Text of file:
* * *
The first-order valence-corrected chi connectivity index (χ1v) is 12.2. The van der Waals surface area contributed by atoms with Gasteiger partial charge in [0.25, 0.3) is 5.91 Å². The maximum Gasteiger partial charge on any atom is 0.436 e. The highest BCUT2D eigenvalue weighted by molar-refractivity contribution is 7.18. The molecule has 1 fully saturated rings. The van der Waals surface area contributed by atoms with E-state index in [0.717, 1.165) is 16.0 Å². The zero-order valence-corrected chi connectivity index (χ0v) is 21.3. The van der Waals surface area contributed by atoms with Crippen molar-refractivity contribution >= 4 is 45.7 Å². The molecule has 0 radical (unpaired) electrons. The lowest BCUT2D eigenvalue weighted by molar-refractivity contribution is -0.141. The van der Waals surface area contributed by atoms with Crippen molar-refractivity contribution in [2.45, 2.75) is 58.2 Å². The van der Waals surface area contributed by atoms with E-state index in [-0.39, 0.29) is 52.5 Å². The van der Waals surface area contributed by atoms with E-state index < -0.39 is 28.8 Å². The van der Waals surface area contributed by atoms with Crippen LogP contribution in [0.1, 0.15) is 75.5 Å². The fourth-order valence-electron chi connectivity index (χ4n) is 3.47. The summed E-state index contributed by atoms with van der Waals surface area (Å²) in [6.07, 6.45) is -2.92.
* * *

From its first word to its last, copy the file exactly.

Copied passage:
The first-order valence-corrected chi connectivity index (χ1v) is 12.2. The van der Waals surface area contributed by atoms with Gasteiger partial charge in [0.25, 0.3) is 5.91 Å². The maximum Gasteiger partial charge on any atom is 0.436 e. The highest BCUT2D eigenvalue weighted by molar-refractivity contribution is 7.18. The molecule has 1 fully saturated rings. The van der Waals surface area contributed by atoms with E-state index in [0.717, 1.165) is 16.0 Å². The zero-order valence-corrected chi connectivity index (χ0v) is 21.3. The van der Waals surface area contributed by atoms with Crippen molar-refractivity contribution >= 4 is 45.7 Å². The molecule has 0 radical (unpaired) electrons. The lowest BCUT2D eigenvalue weighted by molar-refractivity contribution is -0.141. The van der Waals surface area contributed by atoms with Crippen molar-refractivity contribution in [2.45, 2.75) is 58.2 Å². The van der Waals surface area contributed by atoms with E-state index in [-0.39, 0.29) is 52.5 Å². The van der Waals surface area contributed by atoms with E-state index < -0.39 is 28.8 Å². The van der Waals surface area contributed by atoms with Crippen LogP contribution in [0.1, 0.15) is 75.5 Å². The fourth-order valence-electron chi connectivity index (χ4n) is 3.47. The summed E-state index contributed by atoms with van der Waals surface area (Å²) in [6.07, 6.45) is -2.92.